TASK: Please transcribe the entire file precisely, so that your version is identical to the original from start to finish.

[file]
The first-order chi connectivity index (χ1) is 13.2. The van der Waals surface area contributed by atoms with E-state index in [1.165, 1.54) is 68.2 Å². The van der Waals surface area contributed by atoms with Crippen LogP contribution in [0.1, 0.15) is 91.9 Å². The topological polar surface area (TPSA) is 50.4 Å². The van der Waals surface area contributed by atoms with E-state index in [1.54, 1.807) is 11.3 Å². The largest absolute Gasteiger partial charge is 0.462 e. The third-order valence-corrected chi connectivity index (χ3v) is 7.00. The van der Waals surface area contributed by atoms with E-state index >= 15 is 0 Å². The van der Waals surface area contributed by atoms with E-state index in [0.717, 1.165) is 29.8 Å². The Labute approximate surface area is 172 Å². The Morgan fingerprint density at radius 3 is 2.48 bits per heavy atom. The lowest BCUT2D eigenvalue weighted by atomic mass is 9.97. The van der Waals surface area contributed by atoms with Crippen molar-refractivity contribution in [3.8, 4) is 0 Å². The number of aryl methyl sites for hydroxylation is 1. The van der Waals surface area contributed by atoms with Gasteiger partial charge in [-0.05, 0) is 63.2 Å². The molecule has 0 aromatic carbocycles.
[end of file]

The first-order chi connectivity index (χ1) is 13.2. The van der Waals surface area contributed by atoms with E-state index in [1.165, 1.54) is 68.2 Å². The van der Waals surface area contributed by atoms with Crippen LogP contribution in [0.1, 0.15) is 91.9 Å². The topological polar surface area (TPSA) is 50.4 Å². The van der Waals surface area contributed by atoms with E-state index in [1.54, 1.807) is 11.3 Å². The largest absolute Gasteiger partial charge is 0.462 e. The third-order valence-corrected chi connectivity index (χ3v) is 7.00. The van der Waals surface area contributed by atoms with E-state index >= 15 is 0 Å². The van der Waals surface area contributed by atoms with E-state index in [0.717, 1.165) is 29.8 Å². The Labute approximate surface area is 172 Å². The Morgan fingerprint density at radius 3 is 2.48 bits per heavy atom. The lowest BCUT2D eigenvalue weighted by atomic mass is 9.97. The van der Waals surface area contributed by atoms with Crippen molar-refractivity contribution in [3.8, 4) is 0 Å². The number of aryl methyl sites for hydroxylation is 1. The van der Waals surface area contributed by atoms with Gasteiger partial charge in [-0.05, 0) is 63.2 Å². The molecule has 0 aromatic carbocycles.